"She knows Ukrainian and I know English."

Translation:Вона знає українську, а я знаю англійську.

May 29, 2015

9 Comments


https://www.duolingo.com/sanel95
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вона знає українську і я знаю англійську Maybe I didn't get well the usage of "ta,a,i" as "and" :/

May 29, 2015

https://www.duolingo.com/Shady_arc
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і implies similarity. а is used for contrast, to compare two things.

Knowing Ukranian is not knowing English, so а is WAY better (after all, it makes little sense to say "She knows Ukranian and I know English, too" if you just know English).

There are certain patterns to the usage of а but I do not feel qualified to give much advice on its use outside Russian. As for Ukranian, at least the following types of sentences work:

  • A is an X, not an Y: Він письменник, а не директор.
  • A does X, not Y : Вона готує, а не спить.
  • A is an X, and B is an Y : Вікторія — викладач, а я ні.
  • A does X, and B does Y : Вона спить, а він читає.

Contrast is not the same as contradiction: after all, her knowledge of Ukranian does not contradict my knowing English. It is just that she and I know different things.

May 29, 2015

https://www.duolingo.com/somelauw
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So а is like "but"?

The nuances in English are already a bit difficult. I think in English "She knows Ukrainian and I know English" is more likely to mean that we have different skills and could work together for some language related goal. And I think that "She knows Ukrainian, but I know English" is more likely to mean that we don't understand each other, because we speak different languages.

May 30, 2015

https://www.duolingo.com/Shady_arc
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It is a bit like "but", but I'd say it is much closer to and (of course, when you use "and" to link different stuff together). The important thing is, "Вона знає українську, а я знаю англійську." is a juxtaposition, not an explicit attempt to show the conflict between the two parts.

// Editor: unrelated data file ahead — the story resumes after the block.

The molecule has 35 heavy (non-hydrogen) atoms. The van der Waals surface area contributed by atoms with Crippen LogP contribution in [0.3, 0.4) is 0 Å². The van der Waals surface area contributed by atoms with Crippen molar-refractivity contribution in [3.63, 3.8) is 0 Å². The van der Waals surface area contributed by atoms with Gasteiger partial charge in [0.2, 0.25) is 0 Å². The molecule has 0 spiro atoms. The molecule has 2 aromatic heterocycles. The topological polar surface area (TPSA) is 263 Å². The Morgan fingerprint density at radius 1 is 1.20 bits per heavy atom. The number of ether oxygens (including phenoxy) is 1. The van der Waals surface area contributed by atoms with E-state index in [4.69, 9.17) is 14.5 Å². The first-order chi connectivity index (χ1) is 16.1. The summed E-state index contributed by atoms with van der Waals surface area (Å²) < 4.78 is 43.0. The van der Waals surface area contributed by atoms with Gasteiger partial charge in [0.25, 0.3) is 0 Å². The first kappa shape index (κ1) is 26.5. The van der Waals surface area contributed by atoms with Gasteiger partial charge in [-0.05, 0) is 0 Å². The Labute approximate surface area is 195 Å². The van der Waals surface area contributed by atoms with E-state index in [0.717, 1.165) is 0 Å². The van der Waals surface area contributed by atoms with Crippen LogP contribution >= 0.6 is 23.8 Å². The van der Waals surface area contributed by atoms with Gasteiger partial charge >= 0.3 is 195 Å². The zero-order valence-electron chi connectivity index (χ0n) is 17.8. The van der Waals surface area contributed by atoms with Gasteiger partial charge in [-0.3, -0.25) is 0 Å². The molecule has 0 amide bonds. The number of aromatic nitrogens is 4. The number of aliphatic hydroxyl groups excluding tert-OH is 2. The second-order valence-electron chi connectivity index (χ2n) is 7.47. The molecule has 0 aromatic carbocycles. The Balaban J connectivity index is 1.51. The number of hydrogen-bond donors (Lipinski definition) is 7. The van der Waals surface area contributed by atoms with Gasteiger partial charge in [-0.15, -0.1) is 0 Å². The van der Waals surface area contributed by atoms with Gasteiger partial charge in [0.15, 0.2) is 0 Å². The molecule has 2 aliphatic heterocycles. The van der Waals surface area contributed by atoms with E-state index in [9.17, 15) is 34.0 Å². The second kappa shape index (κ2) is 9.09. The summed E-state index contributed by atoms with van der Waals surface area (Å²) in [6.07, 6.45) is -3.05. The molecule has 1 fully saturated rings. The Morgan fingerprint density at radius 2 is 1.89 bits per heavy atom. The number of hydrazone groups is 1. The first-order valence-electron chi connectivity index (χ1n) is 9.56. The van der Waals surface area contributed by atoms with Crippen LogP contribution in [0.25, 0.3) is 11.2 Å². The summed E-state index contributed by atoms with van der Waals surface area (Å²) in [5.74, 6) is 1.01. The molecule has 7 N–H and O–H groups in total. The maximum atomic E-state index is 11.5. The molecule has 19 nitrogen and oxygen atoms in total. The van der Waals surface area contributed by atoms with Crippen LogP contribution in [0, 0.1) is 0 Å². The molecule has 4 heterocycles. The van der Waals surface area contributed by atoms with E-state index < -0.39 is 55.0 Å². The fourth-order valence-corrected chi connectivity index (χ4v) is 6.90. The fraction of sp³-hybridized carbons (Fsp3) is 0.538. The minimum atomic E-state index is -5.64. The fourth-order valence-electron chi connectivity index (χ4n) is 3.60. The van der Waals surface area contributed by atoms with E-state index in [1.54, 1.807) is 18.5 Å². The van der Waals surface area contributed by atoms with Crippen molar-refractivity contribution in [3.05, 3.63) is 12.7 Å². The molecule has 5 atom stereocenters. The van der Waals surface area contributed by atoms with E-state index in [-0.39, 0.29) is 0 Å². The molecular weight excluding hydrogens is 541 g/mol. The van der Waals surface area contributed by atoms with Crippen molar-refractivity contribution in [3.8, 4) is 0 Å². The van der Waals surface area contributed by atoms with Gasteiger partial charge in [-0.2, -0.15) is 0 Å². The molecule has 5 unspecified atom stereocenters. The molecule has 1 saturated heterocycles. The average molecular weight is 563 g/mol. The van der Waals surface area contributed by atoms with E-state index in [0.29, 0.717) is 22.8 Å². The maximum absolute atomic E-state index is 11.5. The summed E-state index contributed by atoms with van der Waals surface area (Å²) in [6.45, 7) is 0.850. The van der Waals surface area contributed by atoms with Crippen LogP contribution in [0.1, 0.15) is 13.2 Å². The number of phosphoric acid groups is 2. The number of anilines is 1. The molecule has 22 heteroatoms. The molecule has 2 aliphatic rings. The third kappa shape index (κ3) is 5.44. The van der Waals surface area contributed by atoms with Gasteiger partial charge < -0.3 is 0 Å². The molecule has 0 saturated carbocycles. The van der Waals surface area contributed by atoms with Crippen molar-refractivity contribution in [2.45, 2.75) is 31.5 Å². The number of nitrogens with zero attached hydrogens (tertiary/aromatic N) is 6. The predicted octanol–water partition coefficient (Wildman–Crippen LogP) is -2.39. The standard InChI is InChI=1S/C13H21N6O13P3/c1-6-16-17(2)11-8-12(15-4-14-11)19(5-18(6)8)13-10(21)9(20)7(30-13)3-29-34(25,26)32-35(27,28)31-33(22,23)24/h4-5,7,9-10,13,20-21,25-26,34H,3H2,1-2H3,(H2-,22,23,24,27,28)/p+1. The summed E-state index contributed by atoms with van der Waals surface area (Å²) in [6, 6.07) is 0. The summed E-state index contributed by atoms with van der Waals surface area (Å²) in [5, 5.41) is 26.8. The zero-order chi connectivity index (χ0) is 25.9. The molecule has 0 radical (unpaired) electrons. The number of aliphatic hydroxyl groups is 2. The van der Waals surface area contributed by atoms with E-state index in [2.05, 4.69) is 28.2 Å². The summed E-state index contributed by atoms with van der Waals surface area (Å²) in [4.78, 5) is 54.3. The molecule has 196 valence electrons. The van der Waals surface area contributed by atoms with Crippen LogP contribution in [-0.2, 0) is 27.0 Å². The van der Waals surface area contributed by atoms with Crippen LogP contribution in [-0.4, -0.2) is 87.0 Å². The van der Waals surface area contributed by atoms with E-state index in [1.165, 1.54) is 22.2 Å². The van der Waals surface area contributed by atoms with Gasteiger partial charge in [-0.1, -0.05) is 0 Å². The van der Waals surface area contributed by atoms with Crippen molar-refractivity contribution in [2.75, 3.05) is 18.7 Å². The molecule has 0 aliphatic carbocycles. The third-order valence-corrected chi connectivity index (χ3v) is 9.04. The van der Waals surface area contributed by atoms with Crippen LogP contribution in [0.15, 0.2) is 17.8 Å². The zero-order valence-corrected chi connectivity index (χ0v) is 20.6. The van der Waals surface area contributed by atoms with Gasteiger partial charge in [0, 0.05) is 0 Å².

You may very well be two Italian students—one knows English, and the other knows Ukranian. The sentence describes this situation, too. Or you might be people who speak different languages and cannot understand each other.

May 30, 2015

https://www.duolingo.com/SilverCharacter
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I think it's spelled Ukrainian.

October 9, 2015

https://www.duolingo.com/TseDanylo
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It's closest translation is "whereas"

March 18, 2017

https://www.duolingo.com/TseDanylo
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Вікторія — викладач, а я не

ні = нет

March 18, 2017

https://www.duolingo.com/TseDanylo
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Which form of and do I use?

In Ukrainian, there are four words that mean and; і, та, а and й. Three of them; і, та and й are all used to link similar things, the only reason we have so many is so we can switch them around to make the language flow and sound more melodic.

  • Мама і тато - Mom and dad
  • Та я! - And me!
  • Мова й алфавіт - Language and alphabet

Strictly speaking, there are certain rules when to use which, but we do not impose them in this course to make it easier for beginners. Therefore, it is really up to you when to use which. :)

But on the other hand, а is used to contrast between two different things. It roughly corresponds to the English whereas.

  • Мама там, а тато тут - Mom is there, and/whereas dad is here
  • Я працюю а ти танцюєш - I work and/whereas you work
  • Мене звати Віктор а вас звати Віра - My name is Victor and/whereas your name is Vira
March 17, 2017

https://www.duolingo.com/sagitta145
Mod
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Here are my 50 cents

It's all about the agreement between the subjects, verbs and objects of the two sentences you want to connect:

Ти любиш макарони, і ти любиш/ненавидиш рис (the subject is the same, so nothing else matters)

Ти любиш макарони, і вона любить макарони (both love; both love pasta)

Ти любиш макарони, а вона ненавидить (hate) макарони (both are about pasta, but the action is different)

Ти любиш макарони, а вона любить рис (the action is the same, but the object is different)

January 17, 2019
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